She adds, “We also saw some indication that high intake of zinc was associated with lower risk. In contrast, we were somewhat surprised to find that women consuming the highest amount of potassium had a higher risk of being diagnosed with PMS than women consuming the lowest amount of potassium. In general, results for minerals from food sources and minerals from supplements were similar.”

Overall, “Our findings need to be replicated in other studies. However, women at risk for PMS should make sure they are meeting the RDA for non-heme iron and zinc.”

“The level of iron intake at which we saw a lower risk of PMS, roughly greater than 20 mg per day, is higher than the current recommended daily allowance (RDA) for iron for premenopausal women, which is 18 mg per day,” Bertone-Johnson says. This amount may be obtained in 1 to 1.5 servings per day of iron-fortified cereal or with supplements.

“However, as high iron intake may have adverse health consequences, women should avoid consuming more than the tolerable upper intake level of 45 mg per day unless otherwise recommended by a physician,” she notes. Iron may be related to PMS because it is involved in producing serotonin, a neurotransmitter that helps to regulate mood, she and colleagues point out.

The unexpected finding of higher PMS risk with high potassium intake, even at levels below current recommendations of 4,700 mg per day, may be related to potassium’s role in regulating fluid balance in the body. It may affect PMS symptoms such as swelling in the extremities and bloating by affecting fluid retention. “More studies of potassium and menstrual symptoms are needed to better understand this,” they say.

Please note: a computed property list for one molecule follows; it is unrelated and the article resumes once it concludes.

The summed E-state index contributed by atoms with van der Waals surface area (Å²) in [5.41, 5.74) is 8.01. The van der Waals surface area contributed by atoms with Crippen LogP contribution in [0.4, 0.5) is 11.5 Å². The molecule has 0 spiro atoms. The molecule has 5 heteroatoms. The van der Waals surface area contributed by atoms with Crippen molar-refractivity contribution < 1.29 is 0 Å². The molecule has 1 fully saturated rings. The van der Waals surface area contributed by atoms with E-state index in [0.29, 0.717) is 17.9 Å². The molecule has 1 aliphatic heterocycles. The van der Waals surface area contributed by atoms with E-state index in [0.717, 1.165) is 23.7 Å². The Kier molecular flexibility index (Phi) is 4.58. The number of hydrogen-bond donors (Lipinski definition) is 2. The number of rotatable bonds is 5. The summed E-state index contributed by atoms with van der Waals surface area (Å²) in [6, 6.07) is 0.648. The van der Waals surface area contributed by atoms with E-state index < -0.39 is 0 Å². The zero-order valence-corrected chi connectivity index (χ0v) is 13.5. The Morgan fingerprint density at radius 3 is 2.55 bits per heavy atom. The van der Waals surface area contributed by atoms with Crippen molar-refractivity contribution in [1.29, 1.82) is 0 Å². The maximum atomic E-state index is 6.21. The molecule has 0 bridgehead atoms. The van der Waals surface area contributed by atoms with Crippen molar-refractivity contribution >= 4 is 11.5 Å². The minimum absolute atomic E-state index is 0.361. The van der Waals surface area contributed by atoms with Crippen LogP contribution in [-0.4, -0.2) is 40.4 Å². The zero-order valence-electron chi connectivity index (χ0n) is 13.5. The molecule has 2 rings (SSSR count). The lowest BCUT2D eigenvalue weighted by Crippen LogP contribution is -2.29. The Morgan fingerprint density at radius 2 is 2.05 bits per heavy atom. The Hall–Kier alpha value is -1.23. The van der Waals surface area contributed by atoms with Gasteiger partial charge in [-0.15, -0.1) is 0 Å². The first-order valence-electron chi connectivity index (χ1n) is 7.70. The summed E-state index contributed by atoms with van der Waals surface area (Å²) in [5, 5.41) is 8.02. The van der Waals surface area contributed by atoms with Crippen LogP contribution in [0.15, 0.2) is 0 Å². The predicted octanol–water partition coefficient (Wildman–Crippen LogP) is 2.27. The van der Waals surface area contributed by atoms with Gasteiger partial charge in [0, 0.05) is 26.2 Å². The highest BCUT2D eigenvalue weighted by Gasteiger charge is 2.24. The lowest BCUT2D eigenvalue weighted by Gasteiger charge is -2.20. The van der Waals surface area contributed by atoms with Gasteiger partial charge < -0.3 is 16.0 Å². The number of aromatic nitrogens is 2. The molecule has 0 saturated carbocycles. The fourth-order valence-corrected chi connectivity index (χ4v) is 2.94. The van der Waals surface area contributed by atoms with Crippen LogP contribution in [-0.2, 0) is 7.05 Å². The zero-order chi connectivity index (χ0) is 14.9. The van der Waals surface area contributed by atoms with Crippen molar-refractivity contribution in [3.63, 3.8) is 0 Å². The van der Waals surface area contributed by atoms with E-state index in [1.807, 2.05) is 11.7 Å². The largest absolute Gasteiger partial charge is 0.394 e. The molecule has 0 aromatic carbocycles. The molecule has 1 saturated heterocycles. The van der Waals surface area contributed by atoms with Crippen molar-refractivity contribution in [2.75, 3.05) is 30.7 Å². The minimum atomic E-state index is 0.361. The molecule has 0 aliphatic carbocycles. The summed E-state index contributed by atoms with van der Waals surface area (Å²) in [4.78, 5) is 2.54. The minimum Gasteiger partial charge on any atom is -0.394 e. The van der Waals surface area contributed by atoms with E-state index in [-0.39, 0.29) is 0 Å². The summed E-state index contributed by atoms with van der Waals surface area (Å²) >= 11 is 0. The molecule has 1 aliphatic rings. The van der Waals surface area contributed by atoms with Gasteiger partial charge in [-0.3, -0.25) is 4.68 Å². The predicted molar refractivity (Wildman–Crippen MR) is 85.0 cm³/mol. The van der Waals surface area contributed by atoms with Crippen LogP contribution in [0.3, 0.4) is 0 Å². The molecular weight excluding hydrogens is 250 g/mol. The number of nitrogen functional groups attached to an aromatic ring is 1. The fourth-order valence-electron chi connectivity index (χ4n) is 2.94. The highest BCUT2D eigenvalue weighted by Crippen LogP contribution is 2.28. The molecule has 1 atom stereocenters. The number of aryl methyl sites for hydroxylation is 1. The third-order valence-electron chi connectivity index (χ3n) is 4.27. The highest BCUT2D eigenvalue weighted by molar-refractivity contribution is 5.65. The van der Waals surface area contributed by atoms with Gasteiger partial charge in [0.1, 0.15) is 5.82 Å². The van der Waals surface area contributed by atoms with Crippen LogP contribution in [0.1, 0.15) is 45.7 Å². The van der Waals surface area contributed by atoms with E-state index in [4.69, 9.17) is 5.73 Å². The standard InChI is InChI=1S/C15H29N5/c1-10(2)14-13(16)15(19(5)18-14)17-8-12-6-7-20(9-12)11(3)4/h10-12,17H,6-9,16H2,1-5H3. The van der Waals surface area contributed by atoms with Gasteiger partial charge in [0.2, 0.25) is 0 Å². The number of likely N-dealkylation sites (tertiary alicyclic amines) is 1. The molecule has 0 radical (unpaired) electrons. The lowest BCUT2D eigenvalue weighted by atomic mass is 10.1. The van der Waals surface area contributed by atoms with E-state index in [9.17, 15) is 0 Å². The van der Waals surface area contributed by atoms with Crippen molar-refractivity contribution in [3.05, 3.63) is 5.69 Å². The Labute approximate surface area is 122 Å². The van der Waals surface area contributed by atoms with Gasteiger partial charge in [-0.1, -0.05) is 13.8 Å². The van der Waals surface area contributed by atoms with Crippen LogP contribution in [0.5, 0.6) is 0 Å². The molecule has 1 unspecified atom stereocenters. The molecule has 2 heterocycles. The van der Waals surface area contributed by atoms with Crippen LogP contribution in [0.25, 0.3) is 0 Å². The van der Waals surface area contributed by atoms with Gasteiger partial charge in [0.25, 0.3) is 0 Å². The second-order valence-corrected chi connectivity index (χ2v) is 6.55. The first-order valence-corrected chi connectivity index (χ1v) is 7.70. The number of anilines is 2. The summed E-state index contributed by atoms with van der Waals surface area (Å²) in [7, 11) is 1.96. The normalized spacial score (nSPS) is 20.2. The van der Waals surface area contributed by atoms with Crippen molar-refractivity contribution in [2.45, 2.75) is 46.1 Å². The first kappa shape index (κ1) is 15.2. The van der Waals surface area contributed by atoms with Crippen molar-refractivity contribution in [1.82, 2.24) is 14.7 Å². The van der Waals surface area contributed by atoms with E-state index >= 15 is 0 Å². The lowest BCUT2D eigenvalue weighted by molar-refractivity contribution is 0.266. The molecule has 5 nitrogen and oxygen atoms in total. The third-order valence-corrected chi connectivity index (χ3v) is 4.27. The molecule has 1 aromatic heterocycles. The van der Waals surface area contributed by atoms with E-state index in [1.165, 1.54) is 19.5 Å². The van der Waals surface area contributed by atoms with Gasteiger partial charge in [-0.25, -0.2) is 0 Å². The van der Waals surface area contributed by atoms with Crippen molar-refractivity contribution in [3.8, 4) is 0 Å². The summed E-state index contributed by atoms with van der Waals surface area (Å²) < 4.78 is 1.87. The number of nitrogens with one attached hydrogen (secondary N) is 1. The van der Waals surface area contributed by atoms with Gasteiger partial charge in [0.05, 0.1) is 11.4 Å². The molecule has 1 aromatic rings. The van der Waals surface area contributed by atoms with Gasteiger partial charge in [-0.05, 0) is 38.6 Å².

“The level of zinc intake at which we saw suggestion of a lower risk of PMS, greater than 15 mg per day, was also higher than current recommendations of 8 mg per day. However, as high zinc intake may also have adverse health consequences, women should avoid consuming more than the tolerable upper intake level of 40 mg per day unless recommended by a physician.”

Intake of other minerals, including magnesium, copper, sodium and manganese were not associated with PMS risk, the authors point out.

Source: University of Massachusetts at Amherst

Roasted Pork Loin

Ingredients

1¾ lb pork loin
4 stalks baby bok choy
2 shallot, minced
2 tsp butter

Glaze

1/4 cup maple sugar
2 tbsp maple syrup
2 tsp soy sauce
2 tbsp minced ginger

Method

  1. Whisk together glaze ingredients.
  2. Rub glaze onto pork and refrigerate overnight.
  3. Preheat oven to 350ºF.
  4. Brown meat on all sides in hot roasting pan over stove top. Transfer to oven and roast 30 to 40 minutes until done.
  5. Heat left over marinade in a small saucepan over medium heat. Simmer until reduced to syrup consistency.
  6. Heat butter in a skillet, sauté shallot for about 1 minute. Stir-fry bok choy until soften and translucent. Remove.
  7. To serve, slice pork into 1/2-inch thick slices and place over bok choy on platter. Drizzle sauce over top. Serve with cooked rice.

Makes 4 servings.

Source: Gusto!